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The term Data Science may have been invented in academia, but the proliferation of its applications has been driven mostly by the tech industry. The term became popular since recruiters required to describe more precisely what they needed for data-driven initiatives new sort of project becoming more and more common. Advanced education in Computer Science and Statistics does not guarantee the expertise required to complete such projects successfully. Programming skills and experience in analyzing complex datasets were necessary. However, as one can acquire a Ph.D. degree in Statistics without ever dealing with a real dataset statistician was not a specific enough job role. Also, since one can get a Ph.D. degree in Computer Science without ever writing a code, computer scientist was not specific enough as well. Statisticians and computer scientists can prove to be beneficial for your organization, but not always.

Furthermore, some graduates from other fields like social sciences and physics had adequate experience in managing and evaluating data to be hired. Therefore, the credentials provided by academic institutions did not offer a useful signal to employers. Though, the academic knowledge provided by Computer Science and Statistics was essential but wasn’t enough. The term data scientist hence, became useful for drawing distinction between, for instance, someone with experience in analyzing data in its messy form versus someone who can prove an estimation is asymptotically usual or someone who knows how to write fast, efficient, and reliable code to extract or insert data from a database versus someone who can prove if an algorithm is incomplete.

However, since the challenges faced by data-driven organizations vary significantly across different enterprises, and even within an enterprise, the term remains quite ambiguous. As a result, the best definition we can arrive at is that “data science is an umbrella term used by organizations to describe the processes used to extract value from data.”

The data science areas of expertise

science expertise

Data science is divided into two categories:  back-end and front-end data science. The back-end is the part that deals with efficient computing, hardware, and data storage infrastructure and the front end is as the part geared more towards data analysis and can be further divided into applied machine learners and data analysts. Data analysts explore, wrangle, quality assess, and fit models to data. The applied machine learners make and measure prediction algorithms. Domain knowledge is, of course, essential for both these tasks. Often, to finish the project the front-end data scientist develops a prototype that the back-end data scientists convert into a robust pipeline. As a result, front-end data scientist tend to use R or Python, while back-end data scientist programs in low-level languages such as C++ and database languages like SQL.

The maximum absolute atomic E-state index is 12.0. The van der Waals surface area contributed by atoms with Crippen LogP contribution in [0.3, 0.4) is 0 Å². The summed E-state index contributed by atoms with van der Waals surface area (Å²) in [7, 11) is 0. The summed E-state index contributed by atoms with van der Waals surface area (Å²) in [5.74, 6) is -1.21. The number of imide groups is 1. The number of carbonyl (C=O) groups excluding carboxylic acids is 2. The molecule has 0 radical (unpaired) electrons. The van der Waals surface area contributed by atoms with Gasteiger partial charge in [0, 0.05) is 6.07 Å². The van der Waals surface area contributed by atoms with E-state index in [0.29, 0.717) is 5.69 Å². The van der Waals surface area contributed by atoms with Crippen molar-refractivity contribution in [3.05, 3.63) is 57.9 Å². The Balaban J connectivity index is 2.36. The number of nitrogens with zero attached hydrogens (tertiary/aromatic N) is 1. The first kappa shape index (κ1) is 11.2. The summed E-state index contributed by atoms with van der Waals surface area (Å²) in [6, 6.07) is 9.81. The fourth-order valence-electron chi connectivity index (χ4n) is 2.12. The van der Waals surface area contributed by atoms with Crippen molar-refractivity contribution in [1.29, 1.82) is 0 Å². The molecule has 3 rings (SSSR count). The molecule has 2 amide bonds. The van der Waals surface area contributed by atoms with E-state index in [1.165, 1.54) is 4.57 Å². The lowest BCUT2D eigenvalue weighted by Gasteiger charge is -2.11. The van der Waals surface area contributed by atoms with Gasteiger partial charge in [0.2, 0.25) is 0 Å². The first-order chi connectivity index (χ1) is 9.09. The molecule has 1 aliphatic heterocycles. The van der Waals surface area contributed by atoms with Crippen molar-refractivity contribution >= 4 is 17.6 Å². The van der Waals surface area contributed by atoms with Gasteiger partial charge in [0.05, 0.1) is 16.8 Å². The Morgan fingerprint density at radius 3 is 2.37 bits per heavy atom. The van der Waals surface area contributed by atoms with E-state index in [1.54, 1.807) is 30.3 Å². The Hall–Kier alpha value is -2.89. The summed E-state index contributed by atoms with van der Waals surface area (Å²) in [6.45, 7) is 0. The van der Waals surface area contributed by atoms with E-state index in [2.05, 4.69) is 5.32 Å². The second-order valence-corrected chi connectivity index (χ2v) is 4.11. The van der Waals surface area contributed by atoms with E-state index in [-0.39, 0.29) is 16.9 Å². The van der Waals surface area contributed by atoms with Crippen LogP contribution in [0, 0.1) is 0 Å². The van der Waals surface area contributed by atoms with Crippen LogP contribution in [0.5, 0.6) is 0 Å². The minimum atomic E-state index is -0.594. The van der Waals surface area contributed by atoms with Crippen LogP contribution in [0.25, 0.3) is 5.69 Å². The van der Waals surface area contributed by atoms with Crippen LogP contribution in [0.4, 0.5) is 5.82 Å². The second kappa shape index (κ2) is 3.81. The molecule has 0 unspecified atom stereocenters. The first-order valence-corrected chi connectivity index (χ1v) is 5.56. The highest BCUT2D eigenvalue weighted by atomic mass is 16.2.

The implication for academic programs

academic programs

Having the aim of training an individual to be a professional who can tackle all the challenges involved in the data science procedure is too ambitious. Though, as the term Data Science became more and more popular, the demand for Data Science education improved consequently. Universities hurried out to figure out how to meet this demand. Developing revenue generating postgraduate programs was the priority and, as a result, today we have several universities offering these degrees. However, what precisely are these students being prepared to do? What do these new educational programs offer than usual ones did not? Given that, with some exemptions, no new faculty were hired when developing these new programs, and, in numerous cases, no new classes were developed, it is not clear that a postgraduate degree in Data Science offers the signal employers are looking for.

Evidently, existing academic programs provide excellent ways of acquiring some of the expertise as discussed above. These comprise courses on probability, discrete math, statistical inference and modeling, software engineering principles, computer programming, and machine learning. However, it was right before Data Science programs evolved. So what can the academic world do to better prepare students from the data science workforce and deliver a better signal to the industry? Here are some recommendations:

  • Understand that Data Science is an umbrella term and provide specific tracks directed toward the different facets of data science.
  • Adapting machine learning and statistics course to have applications in the forefront rather than a theoretical focus.
  • Give learning experiences that expose learners to long-term projects like those they will be assigned in the industry. For this, various universities will have to invest in new faculty, with practical experience.

Data science certification from a quality institution can give students an excellent insight into the subject matter with practical experience in the domain. Top institutions have state-of-the-art resources and experienced faculty to facilitate students learning.


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Sarah Anna

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